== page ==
He takes walks with his parents daily for exercise and fresh air.

Beck, at eighteen months, sees this as an opportunity to greet people.

This Denver grand of mine is one of the kindest, most engaging young people I know. When he’s at the park with his parents, he waves at every car that passes.

Every car. Every person.

People are delighted with his smiles and waves, and the majority wave back.

He keeps waving until they do. He’s a little ambassador of kindness in a time when closeness escapes us and intimacy is something we used to have.

This isn’t behavior that would have been expected. The first year of his life was filled with doctors’ appointments, tests, and procedures because he wasn’t growing as quickly as they thought he should.

He tolerated the inconvenience, the pain, the miserable-tasting stuff he had to take. He was poked, prodded, and peered at more in that first year than most kids are in their first five years.

He took it like a little man.

If that had been me, I’d have developed an attitude. Keep bothering me like that and folks would have felt my displeasure through words or actions. Or both.

Beck has remained calm and kind. Even now, when he’s not feeling well or is running a temperature, he still waves to his mom and blows kisses as she leaves.

He enjoys people.

His attitude causes people to enjoy him.

On my early morning walks, I pass the same people every day. The young woman on a bike with her headphones always smiles and waves at me. The older gentleman listening to music on his phone has a delightful grin and does a hand raise every morning. The couple with the two dogs who always make me laugh because they wag their whole bodies in greeting as we pass and greet each other.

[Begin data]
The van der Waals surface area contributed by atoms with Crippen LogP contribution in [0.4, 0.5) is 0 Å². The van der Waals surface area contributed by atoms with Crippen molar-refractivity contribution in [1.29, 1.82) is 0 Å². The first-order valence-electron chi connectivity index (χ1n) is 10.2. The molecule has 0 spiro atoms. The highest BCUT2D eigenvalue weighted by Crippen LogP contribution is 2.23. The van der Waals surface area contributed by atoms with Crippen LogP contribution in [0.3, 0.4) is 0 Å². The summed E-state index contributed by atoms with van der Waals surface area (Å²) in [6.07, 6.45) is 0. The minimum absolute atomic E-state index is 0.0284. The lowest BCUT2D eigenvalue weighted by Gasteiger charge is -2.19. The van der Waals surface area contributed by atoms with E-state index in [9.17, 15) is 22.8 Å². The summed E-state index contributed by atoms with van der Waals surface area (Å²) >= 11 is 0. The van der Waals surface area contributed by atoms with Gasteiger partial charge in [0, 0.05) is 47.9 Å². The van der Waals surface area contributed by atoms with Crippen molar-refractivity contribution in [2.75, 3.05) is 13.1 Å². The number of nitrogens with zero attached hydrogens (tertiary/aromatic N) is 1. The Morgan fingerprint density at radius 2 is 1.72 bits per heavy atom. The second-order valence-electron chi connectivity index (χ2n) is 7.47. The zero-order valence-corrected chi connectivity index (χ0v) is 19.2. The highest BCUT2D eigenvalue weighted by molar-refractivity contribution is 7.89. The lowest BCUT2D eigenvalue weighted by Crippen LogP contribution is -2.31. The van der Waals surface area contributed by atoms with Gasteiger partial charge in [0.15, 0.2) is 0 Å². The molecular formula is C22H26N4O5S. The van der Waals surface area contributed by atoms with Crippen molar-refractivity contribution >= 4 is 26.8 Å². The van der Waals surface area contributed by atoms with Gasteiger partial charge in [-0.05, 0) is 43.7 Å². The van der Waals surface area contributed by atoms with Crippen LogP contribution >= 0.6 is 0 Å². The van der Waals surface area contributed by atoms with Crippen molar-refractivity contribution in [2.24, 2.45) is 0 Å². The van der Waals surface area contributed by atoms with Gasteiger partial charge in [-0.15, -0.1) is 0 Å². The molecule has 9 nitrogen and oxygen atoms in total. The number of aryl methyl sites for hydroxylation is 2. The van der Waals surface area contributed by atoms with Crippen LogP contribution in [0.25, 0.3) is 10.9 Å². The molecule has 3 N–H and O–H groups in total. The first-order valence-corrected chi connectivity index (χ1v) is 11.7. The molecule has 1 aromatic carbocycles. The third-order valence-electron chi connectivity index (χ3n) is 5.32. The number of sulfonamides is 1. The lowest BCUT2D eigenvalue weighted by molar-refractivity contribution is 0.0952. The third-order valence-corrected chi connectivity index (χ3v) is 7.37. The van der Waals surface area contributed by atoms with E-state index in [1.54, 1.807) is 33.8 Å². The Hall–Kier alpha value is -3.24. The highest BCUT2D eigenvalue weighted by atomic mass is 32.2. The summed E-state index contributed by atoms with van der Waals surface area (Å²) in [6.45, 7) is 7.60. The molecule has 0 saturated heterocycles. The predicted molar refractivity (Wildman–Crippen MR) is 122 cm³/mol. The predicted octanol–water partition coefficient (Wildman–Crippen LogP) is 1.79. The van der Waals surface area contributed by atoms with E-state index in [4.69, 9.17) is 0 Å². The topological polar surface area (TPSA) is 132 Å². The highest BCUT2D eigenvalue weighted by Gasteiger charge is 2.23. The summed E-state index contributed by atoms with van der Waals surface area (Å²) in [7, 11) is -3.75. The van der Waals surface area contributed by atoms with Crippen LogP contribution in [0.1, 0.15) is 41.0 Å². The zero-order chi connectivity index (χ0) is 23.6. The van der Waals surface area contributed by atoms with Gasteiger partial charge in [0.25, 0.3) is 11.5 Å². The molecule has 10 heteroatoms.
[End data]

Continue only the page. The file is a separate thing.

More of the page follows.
A community of kindness, acknowledging one another and valuing each other with a few words of affirmation.

There are those who never smile or wave. I see one young man every day who always seems sad. I wave and call a cheery, “Good morning,” and he’s never responded. He may very well be hurting, so I continue to smile and say hi.

Someone sees him.

We all need that reminder that our presence matters. That being here another day is significant because we are each significant in our own right.

At a time when it’s easy to feel overlooked or just one of a group on a zoom call, I’m reminded of how God sees us, individually, where we are in the midst of our needs and mess. In the Old Testament, Hagar, who was rejected by her master Abraham’s wife for being able to have a baby when Sarah couldn’t, was prepared to die when she was confronted by El Roi, the God who sees. Even in her rejection from this world, God saw her and cared for her.

Many feel invisible right now.

We are seen and known by God, no matter how messy, shattered, or disrupted we are.

Look for Him and wave.

He’s right there to meet your heart needs.

He waits for us. With a smile.

 

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